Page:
import prepare_fx, convert_fx
# get default configuration
qconfig_mapping = get_default_qconfig_mapping()
# or explicitly specify the backend
# qengine = 'x86'
# torch.backends.quantized.engine = qengine
# qconfig_mapping = get_default_qconfig_mapping(qengine)
# construct fp32 model
model_fp32 = ...
prepared_model = prepare_fx(model_fp32, qconfig_mapping, example_inputs=x)
quantized_model = convert_fx(prepared_model)
[Beta] GNN inference and training optimization on CPU
PyTorch 2.0 includes several critical optimizations to improve GNN inference and training performance on CPU. Before 2.0, GNN models of PyG suffers from low efficiency on CPU due to lack of performance tuning for several critical kernels (scatter/gather, etc) and the lack of GNN-related sparse matrix multiplication ops. To be specific, optimizations include:
- scatter_reduce: performance hotspot in Message Passing when the edge index is stored in Coordinate format (COO).
- gather: backward of scatter_reduce, specially tuned for the GNN compute when the index is an expanded tensor.
- torch.sparse.mm with reduce flag: performance hotspot in Message Passing when the edge index is stored in Compressed Sparse Row (CSR). Supported reduce flag of: sum, mean, amax, amin.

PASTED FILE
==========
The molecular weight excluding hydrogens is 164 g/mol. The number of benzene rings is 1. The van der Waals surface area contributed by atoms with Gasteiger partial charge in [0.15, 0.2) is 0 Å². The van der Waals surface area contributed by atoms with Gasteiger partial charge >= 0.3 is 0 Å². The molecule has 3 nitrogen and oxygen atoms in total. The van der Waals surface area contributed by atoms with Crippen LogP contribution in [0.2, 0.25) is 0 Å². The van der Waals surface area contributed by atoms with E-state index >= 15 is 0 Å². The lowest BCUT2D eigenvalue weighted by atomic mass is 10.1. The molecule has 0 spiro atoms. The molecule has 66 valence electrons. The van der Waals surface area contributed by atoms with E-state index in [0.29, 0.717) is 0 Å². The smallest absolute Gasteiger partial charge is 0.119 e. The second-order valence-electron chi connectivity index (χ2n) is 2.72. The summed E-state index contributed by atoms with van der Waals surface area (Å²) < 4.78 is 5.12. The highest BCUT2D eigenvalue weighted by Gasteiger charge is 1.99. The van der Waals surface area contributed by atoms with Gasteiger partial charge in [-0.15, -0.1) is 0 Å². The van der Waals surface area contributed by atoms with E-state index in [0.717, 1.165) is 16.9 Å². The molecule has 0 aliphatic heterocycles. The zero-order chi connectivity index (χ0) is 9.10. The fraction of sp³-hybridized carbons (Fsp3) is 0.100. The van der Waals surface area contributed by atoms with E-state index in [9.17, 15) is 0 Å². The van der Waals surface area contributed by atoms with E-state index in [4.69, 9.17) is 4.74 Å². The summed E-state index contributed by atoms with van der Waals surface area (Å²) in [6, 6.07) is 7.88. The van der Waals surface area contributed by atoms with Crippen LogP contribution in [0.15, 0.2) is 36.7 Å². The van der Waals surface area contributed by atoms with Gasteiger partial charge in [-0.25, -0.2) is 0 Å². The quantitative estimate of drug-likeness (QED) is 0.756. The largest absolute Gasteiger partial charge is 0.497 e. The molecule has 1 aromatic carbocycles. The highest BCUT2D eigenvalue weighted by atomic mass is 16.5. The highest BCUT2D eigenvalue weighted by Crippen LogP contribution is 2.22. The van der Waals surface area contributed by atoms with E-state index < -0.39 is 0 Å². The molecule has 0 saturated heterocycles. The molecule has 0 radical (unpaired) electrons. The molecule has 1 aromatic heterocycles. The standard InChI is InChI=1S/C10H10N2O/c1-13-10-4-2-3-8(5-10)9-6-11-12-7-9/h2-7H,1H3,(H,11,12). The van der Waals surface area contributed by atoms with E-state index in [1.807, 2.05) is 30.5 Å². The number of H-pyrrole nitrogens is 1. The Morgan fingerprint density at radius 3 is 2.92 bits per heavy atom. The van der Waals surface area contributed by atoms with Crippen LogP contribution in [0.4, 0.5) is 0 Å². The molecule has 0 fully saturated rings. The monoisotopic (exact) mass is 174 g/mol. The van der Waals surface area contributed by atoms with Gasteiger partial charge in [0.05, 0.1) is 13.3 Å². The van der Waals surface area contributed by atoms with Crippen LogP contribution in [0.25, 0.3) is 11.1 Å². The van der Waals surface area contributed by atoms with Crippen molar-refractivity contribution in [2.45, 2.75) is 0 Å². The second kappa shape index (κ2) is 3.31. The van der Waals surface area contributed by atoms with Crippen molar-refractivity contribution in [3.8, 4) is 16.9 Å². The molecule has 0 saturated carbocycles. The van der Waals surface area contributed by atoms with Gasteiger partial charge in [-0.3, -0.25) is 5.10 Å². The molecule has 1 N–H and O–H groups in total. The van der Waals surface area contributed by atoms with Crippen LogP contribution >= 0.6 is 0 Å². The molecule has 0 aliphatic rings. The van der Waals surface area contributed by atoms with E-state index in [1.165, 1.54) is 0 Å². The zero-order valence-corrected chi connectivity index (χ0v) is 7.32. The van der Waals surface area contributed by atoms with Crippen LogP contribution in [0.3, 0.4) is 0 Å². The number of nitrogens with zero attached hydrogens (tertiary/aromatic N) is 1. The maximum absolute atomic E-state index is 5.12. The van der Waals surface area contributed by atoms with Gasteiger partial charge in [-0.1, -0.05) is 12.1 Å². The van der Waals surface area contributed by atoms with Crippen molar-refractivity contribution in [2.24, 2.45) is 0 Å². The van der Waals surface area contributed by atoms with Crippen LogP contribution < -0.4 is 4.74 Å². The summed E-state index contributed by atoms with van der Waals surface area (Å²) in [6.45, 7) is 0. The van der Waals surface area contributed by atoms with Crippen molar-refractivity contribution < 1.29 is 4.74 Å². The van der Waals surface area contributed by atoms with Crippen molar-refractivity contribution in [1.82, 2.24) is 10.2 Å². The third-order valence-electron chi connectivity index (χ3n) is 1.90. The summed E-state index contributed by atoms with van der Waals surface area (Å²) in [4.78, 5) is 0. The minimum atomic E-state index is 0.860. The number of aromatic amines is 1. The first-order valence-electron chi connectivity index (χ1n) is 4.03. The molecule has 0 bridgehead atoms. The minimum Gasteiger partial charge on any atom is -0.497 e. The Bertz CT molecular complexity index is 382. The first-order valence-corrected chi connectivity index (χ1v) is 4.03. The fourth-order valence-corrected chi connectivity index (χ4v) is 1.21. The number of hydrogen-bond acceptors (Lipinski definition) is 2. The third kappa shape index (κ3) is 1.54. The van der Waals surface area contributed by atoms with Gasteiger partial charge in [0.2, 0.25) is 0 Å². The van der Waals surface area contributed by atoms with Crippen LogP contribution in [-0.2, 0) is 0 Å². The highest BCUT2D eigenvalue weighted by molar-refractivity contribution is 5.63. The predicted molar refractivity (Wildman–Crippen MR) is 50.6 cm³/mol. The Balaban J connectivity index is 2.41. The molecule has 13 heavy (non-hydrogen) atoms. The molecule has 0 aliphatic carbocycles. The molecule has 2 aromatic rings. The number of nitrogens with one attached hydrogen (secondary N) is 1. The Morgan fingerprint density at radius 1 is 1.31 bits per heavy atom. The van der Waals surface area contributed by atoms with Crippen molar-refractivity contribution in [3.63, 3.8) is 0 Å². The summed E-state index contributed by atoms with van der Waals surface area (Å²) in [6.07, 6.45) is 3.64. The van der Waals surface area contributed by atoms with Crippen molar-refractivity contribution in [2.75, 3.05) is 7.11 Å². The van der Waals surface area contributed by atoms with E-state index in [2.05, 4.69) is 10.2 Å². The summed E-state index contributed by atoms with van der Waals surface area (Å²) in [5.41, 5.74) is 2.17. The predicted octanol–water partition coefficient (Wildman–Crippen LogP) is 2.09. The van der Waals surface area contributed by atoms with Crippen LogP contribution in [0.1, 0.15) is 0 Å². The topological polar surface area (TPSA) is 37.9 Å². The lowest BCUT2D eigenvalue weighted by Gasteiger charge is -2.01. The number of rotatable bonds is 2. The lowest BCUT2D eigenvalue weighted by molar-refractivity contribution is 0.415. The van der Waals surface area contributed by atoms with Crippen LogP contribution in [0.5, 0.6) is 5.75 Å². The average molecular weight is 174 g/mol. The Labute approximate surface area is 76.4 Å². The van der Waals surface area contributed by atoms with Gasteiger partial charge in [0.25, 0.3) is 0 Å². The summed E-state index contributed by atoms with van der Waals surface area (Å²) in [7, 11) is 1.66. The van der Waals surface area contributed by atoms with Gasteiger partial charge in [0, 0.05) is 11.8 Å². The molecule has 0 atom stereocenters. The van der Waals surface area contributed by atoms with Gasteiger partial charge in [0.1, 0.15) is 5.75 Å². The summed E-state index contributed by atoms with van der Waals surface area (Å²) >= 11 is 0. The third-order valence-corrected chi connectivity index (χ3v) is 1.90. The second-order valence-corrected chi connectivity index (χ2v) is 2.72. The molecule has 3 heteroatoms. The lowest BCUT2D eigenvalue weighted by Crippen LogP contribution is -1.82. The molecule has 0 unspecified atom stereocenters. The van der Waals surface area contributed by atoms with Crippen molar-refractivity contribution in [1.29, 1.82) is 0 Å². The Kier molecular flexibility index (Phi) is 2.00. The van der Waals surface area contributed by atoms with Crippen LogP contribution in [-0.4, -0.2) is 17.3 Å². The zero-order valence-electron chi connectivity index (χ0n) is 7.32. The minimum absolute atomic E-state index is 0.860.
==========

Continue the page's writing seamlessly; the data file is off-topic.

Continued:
On PyG benchmarks/examples, OGB benchmarks, a 1.12x – 4.07x performance speedup is measured (1.13.1 compared with 2.0) for single node inference and training.
Learn more: PyG CPU Performance Optimization.
[Beta] Accelerating inference on CPU with PyTorch by leveraging oneDNN Graph
- It automatically identifies the graph partitions to be accelerated via fusion.
- The fusion patterns focus on fusing compute-intensive operations such as convolution, matmul and their neighbor operations for both inference and training use cases.
- Although work is ongoing to integrate oneDNN Graph with TorchDynamo as well, its integration with the PyTorch JIT Fuser attained beta status in PyTorch 2.0 for Float32 & BFloat16 inference (on machines that support AVX512_BF16 ISA).
From a developer’s/researcher’s perspective, the usage is quite simple & intuitive, with the only change in code being an API invocation:
- Leverage oneDNN Graph, with JIT-tracing, a model is profiled with an example input.
- The context manager with torch.jit.fuser(“fuser3”): can also be used instead of invoking torch.jit.enable_onednn_fusion(True).